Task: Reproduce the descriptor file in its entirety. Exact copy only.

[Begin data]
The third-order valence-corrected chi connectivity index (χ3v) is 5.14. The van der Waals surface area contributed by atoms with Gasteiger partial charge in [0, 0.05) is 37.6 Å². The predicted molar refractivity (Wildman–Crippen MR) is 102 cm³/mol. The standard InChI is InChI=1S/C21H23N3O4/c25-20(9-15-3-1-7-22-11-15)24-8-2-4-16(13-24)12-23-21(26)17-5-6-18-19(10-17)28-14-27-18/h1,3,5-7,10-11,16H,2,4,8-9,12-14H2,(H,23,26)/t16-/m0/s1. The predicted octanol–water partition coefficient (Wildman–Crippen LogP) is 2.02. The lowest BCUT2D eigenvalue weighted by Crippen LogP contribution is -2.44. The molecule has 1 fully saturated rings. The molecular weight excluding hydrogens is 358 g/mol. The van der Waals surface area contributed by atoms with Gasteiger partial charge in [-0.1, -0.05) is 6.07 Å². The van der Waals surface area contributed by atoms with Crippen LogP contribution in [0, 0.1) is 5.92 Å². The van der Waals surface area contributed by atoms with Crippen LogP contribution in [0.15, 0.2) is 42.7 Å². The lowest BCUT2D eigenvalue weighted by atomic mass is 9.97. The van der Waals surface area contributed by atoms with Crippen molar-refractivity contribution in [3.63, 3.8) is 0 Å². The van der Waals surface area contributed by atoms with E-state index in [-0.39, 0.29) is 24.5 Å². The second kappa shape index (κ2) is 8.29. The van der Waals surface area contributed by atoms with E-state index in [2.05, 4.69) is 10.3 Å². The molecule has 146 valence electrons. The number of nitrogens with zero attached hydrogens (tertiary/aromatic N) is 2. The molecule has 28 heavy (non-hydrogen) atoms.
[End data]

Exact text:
The third-order valence-corrected chi connectivity index (χ3v) is 5.14. The van der Waals surface area contributed by atoms with Gasteiger partial charge in [0, 0.05) is 37.6 Å². The predicted molar refractivity (Wildman–Crippen MR) is 102 cm³/mol. The standard InChI is InChI=1S/C21H23N3O4/c25-20(9-15-3-1-7-22-11-15)24-8-2-4-16(13-24)12-23-21(26)17-5-6-18-19(10-17)28-14-27-18/h1,3,5-7,10-11,16H,2,4,8-9,12-14H2,(H,23,26)/t16-/m0/s1. The predicted octanol–water partition coefficient (Wildman–Crippen LogP) is 2.02. The lowest BCUT2D eigenvalue weighted by Crippen LogP contribution is -2.44. The molecule has 1 fully saturated rings. The molecular weight excluding hydrogens is 358 g/mol. The van der Waals surface area contributed by atoms with Gasteiger partial charge in [-0.1, -0.05) is 6.07 Å². The van der Waals surface area contributed by atoms with Crippen LogP contribution in [0, 0.1) is 5.92 Å². The van der Waals surface area contributed by atoms with Crippen LogP contribution in [0.15, 0.2) is 42.7 Å². The lowest BCUT2D eigenvalue weighted by atomic mass is 9.97. The van der Waals surface area contributed by atoms with Crippen molar-refractivity contribution in [3.63, 3.8) is 0 Å². The van der Waals surface area contributed by atoms with E-state index in [-0.39, 0.29) is 24.5 Å². The second kappa shape index (κ2) is 8.29. The van der Waals surface area contributed by atoms with E-state index in [2.05, 4.69) is 10.3 Å². The molecule has 146 valence electrons. The number of nitrogens with zero attached hydrogens (tertiary/aromatic N) is 2. The molecule has 28 heavy (non-hydrogen) atoms.